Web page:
• Fuzzy matching: Fuzzy matching algorithms enable the database engine to find approximate search term matches for their query. This means that content containing misspelled words, overlooked typos, or other language variations that actually do match the query but would be overlooked by traditional searches are identified and collected for the user.

  • Relevance ranking: In relevance ranking, sophisticated algorithms are employed to consider such factors as frequency of term usage and term proximity within documents to help identify documents that may contain unexpected but highly relevant information relating to the user's query.

The combination of these techniques enhances the ability of full-text search systems to uncover relevant information, making them powerful tools for unstructured text data exploration and discovery — even when users may not have a full understanding of the breadth and depth of the topic they are investigating.

Full-text search indexing

Full-text search involves reviewing large numbers of documents and vast amounts of text. Web search services often use full-text search to retrieve relevant results from the internet — be it web page content, online .PDFs, and more. Given the volume of text data involved, a technique to handle the search volume is required — it's called full-text indexing. A full-text search index is a specialized data structure that enables the fast, efficient searching of large volumes of textual data.

To create a full-text search index, each text field of a dataset (e.g., document) is analyzed. First, diacritics (marks placed above or below letters, such as é, à, and ç in French) are removed. Then, based on the language the text is written in, the algorithms remove filler words and only keep the stem of the terms. This way, “to eat” and “eating” are classified as the same root word: “eat."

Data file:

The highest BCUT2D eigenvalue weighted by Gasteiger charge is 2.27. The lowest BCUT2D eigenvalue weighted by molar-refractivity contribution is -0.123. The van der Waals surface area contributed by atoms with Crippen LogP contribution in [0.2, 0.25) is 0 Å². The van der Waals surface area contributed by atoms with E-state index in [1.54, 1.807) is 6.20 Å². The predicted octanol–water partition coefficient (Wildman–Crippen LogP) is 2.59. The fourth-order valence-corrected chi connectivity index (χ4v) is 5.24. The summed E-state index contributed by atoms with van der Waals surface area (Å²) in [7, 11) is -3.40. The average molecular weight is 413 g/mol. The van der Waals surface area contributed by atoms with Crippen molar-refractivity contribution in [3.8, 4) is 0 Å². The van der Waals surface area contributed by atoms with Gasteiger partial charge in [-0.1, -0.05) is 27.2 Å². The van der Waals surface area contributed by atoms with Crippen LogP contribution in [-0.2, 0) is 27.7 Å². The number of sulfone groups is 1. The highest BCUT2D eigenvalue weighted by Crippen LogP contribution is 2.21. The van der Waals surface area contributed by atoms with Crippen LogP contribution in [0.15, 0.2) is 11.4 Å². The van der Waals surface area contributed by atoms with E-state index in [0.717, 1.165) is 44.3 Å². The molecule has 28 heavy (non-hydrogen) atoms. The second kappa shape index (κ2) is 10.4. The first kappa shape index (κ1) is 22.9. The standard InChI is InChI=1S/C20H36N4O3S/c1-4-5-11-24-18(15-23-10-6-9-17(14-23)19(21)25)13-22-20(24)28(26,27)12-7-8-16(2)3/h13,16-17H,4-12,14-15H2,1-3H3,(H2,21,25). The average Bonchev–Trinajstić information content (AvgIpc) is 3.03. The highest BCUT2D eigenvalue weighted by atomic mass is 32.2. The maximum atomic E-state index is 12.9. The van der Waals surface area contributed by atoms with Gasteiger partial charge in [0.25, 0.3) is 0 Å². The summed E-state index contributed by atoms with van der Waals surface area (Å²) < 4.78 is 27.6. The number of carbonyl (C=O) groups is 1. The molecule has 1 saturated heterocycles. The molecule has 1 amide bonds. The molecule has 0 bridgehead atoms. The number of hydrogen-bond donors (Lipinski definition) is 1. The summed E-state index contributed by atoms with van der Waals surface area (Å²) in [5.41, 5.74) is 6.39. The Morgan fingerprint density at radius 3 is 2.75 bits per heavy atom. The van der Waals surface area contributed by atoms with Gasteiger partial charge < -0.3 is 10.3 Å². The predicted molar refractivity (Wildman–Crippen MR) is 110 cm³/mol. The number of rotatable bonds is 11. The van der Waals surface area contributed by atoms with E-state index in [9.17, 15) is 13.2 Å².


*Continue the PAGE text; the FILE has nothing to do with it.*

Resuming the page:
A series of tables showing the different steps to create an index.

Next, all text is converted to either all uppercase or lowercase text. Additional steps may also be included depending upon the specific analyzer that is being used to develop the full-text index.

Two tables showing the dictionary built in the previous diagram, along with the resulting index.

Finally, the index is created, storing references to where each term (e.g., word, phrase) can be found within the document where it resides.

Summary of full-text index characteristics

Mapping terms to documents: The main function of full-text indexes is to map terms (e.g., words, phrases, numbers) back to the documents where they reside. During the creation of the index, document content is reviewed and a link between terms and their respective documents is created.

Enhanced query speed: Once the full-text index is created, it allows for fast lookup and retrieval of documents relevant to a user's search query. Instead of scanning through all the content of every document or all web pages, the search engine can quickly identify the documents that contain the specified terms by consulting the index.

Optimization: In addition to enhanced query speed, additional optimizations to enhance index speed and storage efficiency are applied. Data caching, data compression, and other data structure optimizations are often employed to create leading-class full-text search systems.